LOS ANGELES -- Microsoft's improved virtualization software is generating more user interest in Hyper-V as well...
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as the Windows 7 operating system.
Hyper-V R2, the upcoming release of Microsoft's server virtualization hypervisor, will for the first time offer live migration, support for 64 logical processors and hot-add/remove capabilities for storage. And Windows 7 will utilize Microsoft Enterprise Desktop Virtualization (MED-V) technology so users can run incompatible applications on virtual Windows XP machines right on their desktops. Both products are available as release candidates now.Users embrace Hyper-V's Live Migration
Attendees at the Microsoft TechEd 2009 conference said new features will make it easier to manage their virtual infrastructures. One of the most anticipated capabilities in Hyper-V R2 is its Live Migration feature, which enables administrators to move a running virtual machine (VM) from one physical host to another without incurring downtime.
"That's a big plus," said Andy Ludden, a systems administrator at Olean General Hospital in Olean, N.Y.
Jeff Woolsey, the principal group manager for Windows Server Hyper-V, said Live Migration in Hyper-V is identical to its VMware counterpart, which is called VMotion. Hyper-V currently offers Quick Migration, which typically means about 20 seconds of downtime for Ludden.
That isn't a huge deal most times, but when there's a disaster, "it would be nice if they [migrated] without going down," Ludden said.
The current version of Hyper-V supports 16 logical processors. R2 was expected to support 32, but Microsoft said this week it will support 64 instead. A public-sector IT staffer from the East Coast said he was "very excited" about that news.
"You can have so many different apps running in a smaller environment, and that's tremendous," he said.
"Going up to as many [processors] as it will handle will always help," he said.Hot-add/remove fills management void
Another new feature in Hyper-V R2 is hot-add/remove, which allows users to reallocate storage to a VM as needed, using Virtual Hard Disks (VHDs), without having to stop a VM. VHD support will let users bundle the apps and data they need and use them wherever, said Lindsey Mundy, corporate vice president of IT at Tectura Corp., a Microsoft solutions provider based in Redwood City, Calif.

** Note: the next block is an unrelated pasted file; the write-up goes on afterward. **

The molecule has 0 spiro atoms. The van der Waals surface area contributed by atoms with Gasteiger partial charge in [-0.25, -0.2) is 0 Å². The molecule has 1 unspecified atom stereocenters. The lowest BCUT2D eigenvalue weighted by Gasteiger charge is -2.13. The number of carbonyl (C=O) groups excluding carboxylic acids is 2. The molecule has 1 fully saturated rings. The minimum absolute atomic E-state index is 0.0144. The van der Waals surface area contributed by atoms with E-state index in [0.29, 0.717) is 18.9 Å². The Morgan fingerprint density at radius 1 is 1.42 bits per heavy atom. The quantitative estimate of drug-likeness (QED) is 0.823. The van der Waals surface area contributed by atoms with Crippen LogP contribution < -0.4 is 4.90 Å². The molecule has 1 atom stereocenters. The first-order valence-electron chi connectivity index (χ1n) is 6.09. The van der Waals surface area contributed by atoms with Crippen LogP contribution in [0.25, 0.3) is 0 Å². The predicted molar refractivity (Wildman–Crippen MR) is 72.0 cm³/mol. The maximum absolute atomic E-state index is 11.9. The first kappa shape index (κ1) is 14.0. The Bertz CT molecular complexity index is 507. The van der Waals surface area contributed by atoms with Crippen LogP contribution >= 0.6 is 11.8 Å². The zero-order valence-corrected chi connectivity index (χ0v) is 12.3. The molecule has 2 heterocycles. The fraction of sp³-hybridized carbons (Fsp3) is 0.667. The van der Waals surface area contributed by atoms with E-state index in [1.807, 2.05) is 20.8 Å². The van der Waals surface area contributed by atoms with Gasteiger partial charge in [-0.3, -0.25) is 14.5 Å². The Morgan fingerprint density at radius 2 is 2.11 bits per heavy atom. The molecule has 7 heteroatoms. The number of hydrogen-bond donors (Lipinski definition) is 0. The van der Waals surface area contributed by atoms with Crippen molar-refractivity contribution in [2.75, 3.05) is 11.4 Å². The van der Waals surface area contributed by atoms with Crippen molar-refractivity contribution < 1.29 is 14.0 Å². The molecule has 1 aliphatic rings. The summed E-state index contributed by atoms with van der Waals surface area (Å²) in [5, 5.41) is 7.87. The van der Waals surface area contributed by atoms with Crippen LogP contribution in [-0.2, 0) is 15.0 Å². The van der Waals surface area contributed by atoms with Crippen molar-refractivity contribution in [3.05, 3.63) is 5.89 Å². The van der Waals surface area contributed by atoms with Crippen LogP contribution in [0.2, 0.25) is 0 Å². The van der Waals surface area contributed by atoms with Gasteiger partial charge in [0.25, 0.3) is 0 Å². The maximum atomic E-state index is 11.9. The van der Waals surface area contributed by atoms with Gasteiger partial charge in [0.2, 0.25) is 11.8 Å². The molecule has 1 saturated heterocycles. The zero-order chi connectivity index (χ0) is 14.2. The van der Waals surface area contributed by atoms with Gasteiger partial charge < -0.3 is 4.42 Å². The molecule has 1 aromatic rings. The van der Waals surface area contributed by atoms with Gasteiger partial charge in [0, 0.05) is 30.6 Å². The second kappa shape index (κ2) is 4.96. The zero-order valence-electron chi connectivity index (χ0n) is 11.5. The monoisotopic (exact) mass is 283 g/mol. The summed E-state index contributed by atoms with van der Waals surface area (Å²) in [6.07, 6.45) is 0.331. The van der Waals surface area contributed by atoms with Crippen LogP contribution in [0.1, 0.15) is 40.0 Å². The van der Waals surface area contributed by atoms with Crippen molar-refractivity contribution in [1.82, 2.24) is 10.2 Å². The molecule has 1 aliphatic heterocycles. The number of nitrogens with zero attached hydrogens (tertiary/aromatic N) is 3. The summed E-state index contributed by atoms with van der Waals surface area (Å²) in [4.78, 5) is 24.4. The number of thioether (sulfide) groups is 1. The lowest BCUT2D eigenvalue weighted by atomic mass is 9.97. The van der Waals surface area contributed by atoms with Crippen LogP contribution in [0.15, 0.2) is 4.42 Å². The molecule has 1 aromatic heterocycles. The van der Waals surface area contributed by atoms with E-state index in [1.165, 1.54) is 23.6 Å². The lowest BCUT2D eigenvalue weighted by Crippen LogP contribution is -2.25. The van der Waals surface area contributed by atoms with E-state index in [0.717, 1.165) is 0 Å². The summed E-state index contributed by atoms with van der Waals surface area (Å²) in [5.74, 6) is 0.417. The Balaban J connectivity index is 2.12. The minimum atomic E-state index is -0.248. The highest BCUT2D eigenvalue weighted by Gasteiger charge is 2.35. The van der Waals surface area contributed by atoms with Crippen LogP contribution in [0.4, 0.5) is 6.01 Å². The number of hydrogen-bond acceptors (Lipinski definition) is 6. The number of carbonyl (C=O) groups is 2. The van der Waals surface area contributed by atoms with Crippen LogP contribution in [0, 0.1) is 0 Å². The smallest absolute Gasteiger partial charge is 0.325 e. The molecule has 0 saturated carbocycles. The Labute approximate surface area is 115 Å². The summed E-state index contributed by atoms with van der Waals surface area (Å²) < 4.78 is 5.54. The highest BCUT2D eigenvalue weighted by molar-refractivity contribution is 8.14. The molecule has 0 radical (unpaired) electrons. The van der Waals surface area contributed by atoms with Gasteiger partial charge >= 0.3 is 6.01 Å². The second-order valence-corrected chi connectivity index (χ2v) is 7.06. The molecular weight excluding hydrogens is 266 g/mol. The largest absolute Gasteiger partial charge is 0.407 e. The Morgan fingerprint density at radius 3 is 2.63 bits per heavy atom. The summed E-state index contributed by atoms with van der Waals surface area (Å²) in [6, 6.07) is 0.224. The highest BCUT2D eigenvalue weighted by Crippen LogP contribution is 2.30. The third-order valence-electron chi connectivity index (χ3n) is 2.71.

VHD support was high on the Hyper-V R2 wish list at Tectura and that of many of its customers, Mundy said.
Brian Hicks, a systems administrator at Cincinnati Children's Hospital Medical Center, said he and his team are considering Hyper-V to run the back end of a virtual desktop infrastructure (VDI). Cost, ease of management and green IT are their biggest concerns.
"By using thin clients instead of full PCs -- and from a server perspective being able to move away from big boxes -- cost savings is huge there," he said.Windows 7 piques interest
Hyper-V isn't the only product benefiting from new virtualization features offered by Microsoft. There was lots of buzz at TechEd about the MED-V technology in Windows 7. Mark Russinovich, a technical fellow at Microsoft, demonstrated the technology during Monday's keynote.
First, he tried unsuccessfully to open an incompatible application in Windows 7. Then he enabled MED-V, and the application opened in a window with a red border around it. The red border signaled the application was actually running on a VM that was running Windows XP (a compatible operating system for that program).
The technology also works on incompatible Web applications by opening earlier versions of Internet Explorer. Application incompatibility was a major problem with Windows Vista, and MED-V goes a long way toward addressing those concerns, Ludden said.
"I think it's awesome," he said. "I can definitely see us going to the Windows 7 operating system. We're mostly on XP now. That right there will let us use some apps that we couldn't go to Vista because of."
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